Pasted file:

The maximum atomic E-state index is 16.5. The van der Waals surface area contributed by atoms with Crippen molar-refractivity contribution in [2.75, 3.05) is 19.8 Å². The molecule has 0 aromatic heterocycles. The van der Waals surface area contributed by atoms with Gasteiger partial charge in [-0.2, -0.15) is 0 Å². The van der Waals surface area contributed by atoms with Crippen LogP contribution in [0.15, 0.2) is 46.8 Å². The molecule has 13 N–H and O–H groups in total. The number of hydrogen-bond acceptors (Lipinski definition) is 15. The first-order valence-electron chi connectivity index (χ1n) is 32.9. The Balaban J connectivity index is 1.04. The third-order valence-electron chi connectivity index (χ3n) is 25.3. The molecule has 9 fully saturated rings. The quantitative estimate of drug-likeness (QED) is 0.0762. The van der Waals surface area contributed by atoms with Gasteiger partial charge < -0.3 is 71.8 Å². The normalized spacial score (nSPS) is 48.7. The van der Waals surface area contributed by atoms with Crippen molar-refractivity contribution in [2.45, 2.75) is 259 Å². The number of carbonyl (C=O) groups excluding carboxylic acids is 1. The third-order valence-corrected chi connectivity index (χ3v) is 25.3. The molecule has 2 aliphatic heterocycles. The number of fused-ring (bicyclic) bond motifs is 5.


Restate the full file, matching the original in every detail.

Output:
The maximum atomic E-state index is 16.5. The van der Waals surface area contributed by atoms with Crippen molar-refractivity contribution in [2.75, 3.05) is 19.8 Å². The molecule has 0 aromatic heterocycles. The van der Waals surface area contributed by atoms with Gasteiger partial charge in [-0.2, -0.15) is 0 Å². The van der Waals surface area contributed by atoms with Crippen LogP contribution in [0.15, 0.2) is 46.8 Å². The molecule has 13 N–H and O–H groups in total. The number of hydrogen-bond acceptors (Lipinski definition) is 15. The first-order valence-electron chi connectivity index (χ1n) is 32.9. The Balaban J connectivity index is 1.04. The third-order valence-electron chi connectivity index (χ3n) is 25.3. The molecule has 9 fully saturated rings. The quantitative estimate of drug-likeness (QED) is 0.0762. The van der Waals surface area contributed by atoms with Gasteiger partial charge < -0.3 is 71.8 Å². The normalized spacial score (nSPS) is 48.7. The van der Waals surface area contributed by atoms with Crippen molar-refractivity contribution in [2.45, 2.75) is 259 Å². The number of carbonyl (C=O) groups excluding carboxylic acids is 1. The third-order valence-corrected chi connectivity index (χ3v) is 25.3. The molecule has 2 aliphatic heterocycles. The number of fused-ring (bicyclic) bond motifs is 5.